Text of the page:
* Try not to get overwhelmed or disheartened by what your running mates are doing.

I begun my pledging period with two other new Unbounders, Louisa and Tree. Because Louisa is better known by her twitter handle of 'Roadside Mum' and has a huge following on there and elsewhere, and because her book 'One in Five' is people talking about poverty through their own stories, she hit the ground running as a huge influx of people supported it in the first week. Now, she's heading steadily towards 50%, while Tree, who has written a fascinating but clearly niche book about the Rider Waite tarot, has made a slower start than me. I find myself willing Tree to get more when I look at her page, while being sort of relieved that Louisa has reduced her thundering pace a little. We still have five months to go.

* For as many pledge disappointments and bad responses you can have delightful ones. My first pledge was Jackie Morris, who is also one of my contributors, and, having announced that she was my first pledge, then told me how ******* hard the whole process would be.  (She's dead right!) Then, last week, I remembered I want to pledge for Elizabeth Garner's book of folktales. Having done this, I messaged her on facebook to tell her I'd done that, and to tell her about the book, whereupon she responded to tell me that she'd pledged £75 for the launch and then directed me to the event the evening after where she would be discussing her father's new book 'Treacle Walker', at the Yorkshire Festival of Story. The event was hosted by the festival's director Kevin Crossley Holland, who is also a generous contributor to 'Land in Mind'.

I immediately bought 'Treacle Walker', one of the finest stories of apprecticeship you will ever read, and was drawn back to 'First Light', the incredible collection of essays on Alan Garner and his work, which had been hiding low on my kindle list. The contributors to that anthology include Hugh Lupton, Ronald Hutton, Kath Langrish and Neil Philip, all of whom appear in 'Land in Mind'. It is - needless to say - an 'Unbound' book. Of course it is!





* Which brings me to the last and most important of my musings. I've got the chance to work with 'Unbound', which is turning out to be as unique, as warm and above all, as supportive an organisation as you might hope it to be. It is wonderful to be an 'Unbounder; and that's the case where you are near to the finishing line to a background flourish of trumpets, or just getting into your stride, while still hanging on to the rail a little. Masterminded by the wonderful John Mitchinson, who believed in the idea for 'Land in Mind' from the start, (thank you, Neil Philip) and looks like the rare sort of old testament prophet you can trust, his assistant Aliya Gulemani and Cassie Waters, head of marketing, (who missed our three launches through being in hospital), 'Unbound' is a family. And like all families it groans through the ups and downs of a book's family life, laughs politely at my bad jokes and allows for my dyspraxia. Having been supported a little on reins while you make your first tentative steps, they then allow you to stumble on until you can wander off on your own without going anywhere near traffic. And later, when it comes to your homework, the red pen is used very gently indeed!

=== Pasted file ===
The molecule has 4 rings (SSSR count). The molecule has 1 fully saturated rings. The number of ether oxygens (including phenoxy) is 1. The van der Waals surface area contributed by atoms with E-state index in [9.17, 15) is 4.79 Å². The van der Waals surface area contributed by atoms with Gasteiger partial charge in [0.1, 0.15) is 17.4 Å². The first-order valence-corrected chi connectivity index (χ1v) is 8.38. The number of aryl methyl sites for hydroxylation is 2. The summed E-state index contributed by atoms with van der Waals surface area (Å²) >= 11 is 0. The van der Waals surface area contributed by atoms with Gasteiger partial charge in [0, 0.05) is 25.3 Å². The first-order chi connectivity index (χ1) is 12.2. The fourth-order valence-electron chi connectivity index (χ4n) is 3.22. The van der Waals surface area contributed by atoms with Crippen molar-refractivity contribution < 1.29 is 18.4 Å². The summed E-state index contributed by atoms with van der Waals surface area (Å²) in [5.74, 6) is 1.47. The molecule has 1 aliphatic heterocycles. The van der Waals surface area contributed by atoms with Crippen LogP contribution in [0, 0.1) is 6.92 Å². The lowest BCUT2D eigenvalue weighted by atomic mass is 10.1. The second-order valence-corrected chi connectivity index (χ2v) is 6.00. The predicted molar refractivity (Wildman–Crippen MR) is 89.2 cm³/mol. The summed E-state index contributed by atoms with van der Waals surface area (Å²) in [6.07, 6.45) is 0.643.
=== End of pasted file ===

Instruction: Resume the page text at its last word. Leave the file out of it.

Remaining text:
So, this is my chance to sell the book to you and encourage you all to pass all this on to like-minded friends. Although 'Land in Mind' was first conceived in a 2018 conversation between Kevin Crossley-Holland and I at Ty Newydd about his poem 'Lifelines', (which begins this anthology), and later almost accidentally provided with it's name and ethos by Catherine Fisher, (coincidentally Kevin's co-tutor on that course), the book really began with two years of interviews on this blog. That is why it seems so appropriate that Sue and Penny provide the introduction to 'Land in Mind' and Kevin's poem follows it.

Without you SASSIES there wouldn't have been a book, so here's me taking another opportunity to thank Sue and Penny, Jackie Marchant and John Dickinson, Kelly McKain and Mary Hoffman, Elen Caldecott and Sharon Tregenza, Lu Hersey and Jasbinder Bilar, Inbali Isserles and Kath Langrish, Malachy Doyle, Frances Thomas, anyone I might have briefly forgotten, and the much missed Kit Berry, to whom the book is dedicated and by whom all of these lovely photos were taken..

 


 

 

Thank you. And now a brief word from our sponsors.

 


 




https://unbound.com/books/land-in-mind/



Tuesday, 23 November 2021

On school visits....a school librarian's perspective from Dawn Finch

Recently, on Facebook, a new author was asking for advice about school visits. Dawn Finch, who has in the past been a prolific contributor to ABBA, put up a link to this post which she wrote on the subject in 2015, and it was full of so much good advice that I decided to hunt it out and re-publish it. So here it is! Sue Purkiss

Wednesday, 7 January 2015

On school visits....a school librarian's perspective from Dawn Finch